The WGA Writer’s Strike — It’s More Than Entertainment
The WGA writer’s aren’t demanding a lot of things. This strike is about respect for those with the gift of writing.
Hollywood has lost sight of what made it the entertainment capital of the world — great stories. Streaming opened the door for so many stories. But the powers that be couldn’t figure out how to use it. Lots of debt was run up throwing spaghetti at the wall. And now, they’re no longer comfortable living in the red.
So instead of looking at their business overall and making sure the pie was divided evenly. The first option was to cut away at the cost of writing — the lifeblood of any story we watch. Writers are asked to work by the day, on shorter shows and in smaller rooms. In essence, they are now gig workers. And companies are trying to have less of them to save costs.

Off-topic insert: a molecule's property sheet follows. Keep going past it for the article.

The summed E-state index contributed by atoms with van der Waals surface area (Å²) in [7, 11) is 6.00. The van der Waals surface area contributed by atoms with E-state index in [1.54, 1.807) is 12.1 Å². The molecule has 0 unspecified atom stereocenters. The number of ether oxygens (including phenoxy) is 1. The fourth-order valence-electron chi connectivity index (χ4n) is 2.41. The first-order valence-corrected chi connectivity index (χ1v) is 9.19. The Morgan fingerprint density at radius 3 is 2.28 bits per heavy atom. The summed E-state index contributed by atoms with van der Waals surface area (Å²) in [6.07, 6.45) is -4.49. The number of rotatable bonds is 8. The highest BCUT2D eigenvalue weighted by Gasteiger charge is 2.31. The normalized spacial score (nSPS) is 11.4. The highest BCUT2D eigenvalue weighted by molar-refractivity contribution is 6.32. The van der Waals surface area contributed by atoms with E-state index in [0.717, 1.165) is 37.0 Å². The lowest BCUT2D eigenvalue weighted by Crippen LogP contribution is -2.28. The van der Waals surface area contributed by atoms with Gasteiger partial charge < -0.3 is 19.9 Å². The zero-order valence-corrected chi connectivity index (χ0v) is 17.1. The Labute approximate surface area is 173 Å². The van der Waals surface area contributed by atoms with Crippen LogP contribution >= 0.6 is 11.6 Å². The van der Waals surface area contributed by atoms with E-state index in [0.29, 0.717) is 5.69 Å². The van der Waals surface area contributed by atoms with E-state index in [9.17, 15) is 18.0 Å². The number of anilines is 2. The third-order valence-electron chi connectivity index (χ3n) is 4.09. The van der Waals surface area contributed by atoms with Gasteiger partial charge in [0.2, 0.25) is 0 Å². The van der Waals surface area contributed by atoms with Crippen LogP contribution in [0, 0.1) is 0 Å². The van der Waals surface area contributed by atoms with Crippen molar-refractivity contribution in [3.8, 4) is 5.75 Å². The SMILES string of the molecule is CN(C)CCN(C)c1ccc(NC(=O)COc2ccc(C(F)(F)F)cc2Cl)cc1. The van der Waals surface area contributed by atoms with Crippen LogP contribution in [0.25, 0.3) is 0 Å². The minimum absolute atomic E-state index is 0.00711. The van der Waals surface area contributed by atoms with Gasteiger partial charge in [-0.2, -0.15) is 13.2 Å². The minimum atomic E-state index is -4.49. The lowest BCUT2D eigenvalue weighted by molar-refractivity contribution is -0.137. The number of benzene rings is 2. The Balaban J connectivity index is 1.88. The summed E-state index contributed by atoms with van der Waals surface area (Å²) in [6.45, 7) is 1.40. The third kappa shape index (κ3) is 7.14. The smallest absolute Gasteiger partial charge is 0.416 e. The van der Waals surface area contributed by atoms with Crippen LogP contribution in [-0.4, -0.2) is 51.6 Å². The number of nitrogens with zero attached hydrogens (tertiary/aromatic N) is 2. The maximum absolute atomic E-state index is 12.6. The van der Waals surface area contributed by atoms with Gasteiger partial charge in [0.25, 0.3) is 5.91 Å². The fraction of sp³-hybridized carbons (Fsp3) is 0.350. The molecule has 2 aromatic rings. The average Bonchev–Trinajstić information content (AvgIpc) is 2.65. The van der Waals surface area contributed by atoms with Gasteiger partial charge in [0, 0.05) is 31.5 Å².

Writers are being treated like someone you hire on Fiverr. Not like the craftsmen that we are. Anyone can write a sentence. Very few can write a compelling story. It’s a craft that takes years of practice and skills. It deserves to be compensated. And there’s a bit of irony that where new voices are being given an opportunity to speak. Suddenly there’s not enough money to pay them.
What happens here sets a precedent for what’s to come. And not just for the entertainment industry. This is about what happens to worker’s rights. Not to mention if we want a society where technology replaces instead of enhances.
If we lose sight of rewarding creativity. Then humanity itself is at stake.
And that’s a world we can all barely imagine.
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